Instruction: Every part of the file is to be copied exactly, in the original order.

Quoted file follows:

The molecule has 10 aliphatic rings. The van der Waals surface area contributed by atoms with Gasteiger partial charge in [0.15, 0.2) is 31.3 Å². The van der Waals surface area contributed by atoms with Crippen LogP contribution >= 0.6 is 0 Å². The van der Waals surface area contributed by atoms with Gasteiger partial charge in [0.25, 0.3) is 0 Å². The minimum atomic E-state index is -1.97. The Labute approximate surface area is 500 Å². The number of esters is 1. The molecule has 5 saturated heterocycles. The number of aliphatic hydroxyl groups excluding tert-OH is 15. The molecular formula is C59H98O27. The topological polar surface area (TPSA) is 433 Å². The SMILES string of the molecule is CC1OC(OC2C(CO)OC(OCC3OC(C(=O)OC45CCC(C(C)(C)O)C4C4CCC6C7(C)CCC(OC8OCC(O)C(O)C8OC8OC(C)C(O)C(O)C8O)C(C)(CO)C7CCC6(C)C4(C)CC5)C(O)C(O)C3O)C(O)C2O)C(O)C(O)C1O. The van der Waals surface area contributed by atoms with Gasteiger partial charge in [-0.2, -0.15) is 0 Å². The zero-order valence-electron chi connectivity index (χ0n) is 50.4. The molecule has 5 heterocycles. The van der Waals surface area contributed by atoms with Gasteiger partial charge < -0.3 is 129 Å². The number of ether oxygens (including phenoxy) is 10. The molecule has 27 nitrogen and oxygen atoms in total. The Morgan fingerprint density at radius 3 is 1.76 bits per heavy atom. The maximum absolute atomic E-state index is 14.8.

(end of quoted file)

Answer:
The molecule has 10 aliphatic rings. The van der Waals surface area contributed by atoms with Gasteiger partial charge in [0.15, 0.2) is 31.3 Å². The van der Waals surface area contributed by atoms with Crippen LogP contribution >= 0.6 is 0 Å². The van der Waals surface area contributed by atoms with Gasteiger partial charge in [0.25, 0.3) is 0 Å². The minimum atomic E-state index is -1.97. The Labute approximate surface area is 500 Å². The number of esters is 1. The molecule has 5 saturated heterocycles. The number of aliphatic hydroxyl groups excluding tert-OH is 15. The molecular formula is C59H98O27. The topological polar surface area (TPSA) is 433 Å². The SMILES string of the molecule is CC1OC(OC2C(CO)OC(OCC3OC(C(=O)OC45CCC(C(C)(C)O)C4C4CCC6C7(C)CCC(OC8OCC(O)C(O)C8OC8OC(C)C(O)C(O)C8O)C(C)(CO)C7CCC6(C)C4(C)CC5)C(O)C(O)C3O)C(O)C2O)C(O)C(O)C1O. The van der Waals surface area contributed by atoms with Gasteiger partial charge in [-0.2, -0.15) is 0 Å². The zero-order valence-electron chi connectivity index (χ0n) is 50.4. The molecule has 5 heterocycles. The van der Waals surface area contributed by atoms with Gasteiger partial charge < -0.3 is 129 Å². The number of ether oxygens (including phenoxy) is 10. The molecule has 27 nitrogen and oxygen atoms in total. The Morgan fingerprint density at radius 3 is 1.76 bits per heavy atom. The maximum absolute atomic E-state index is 14.8.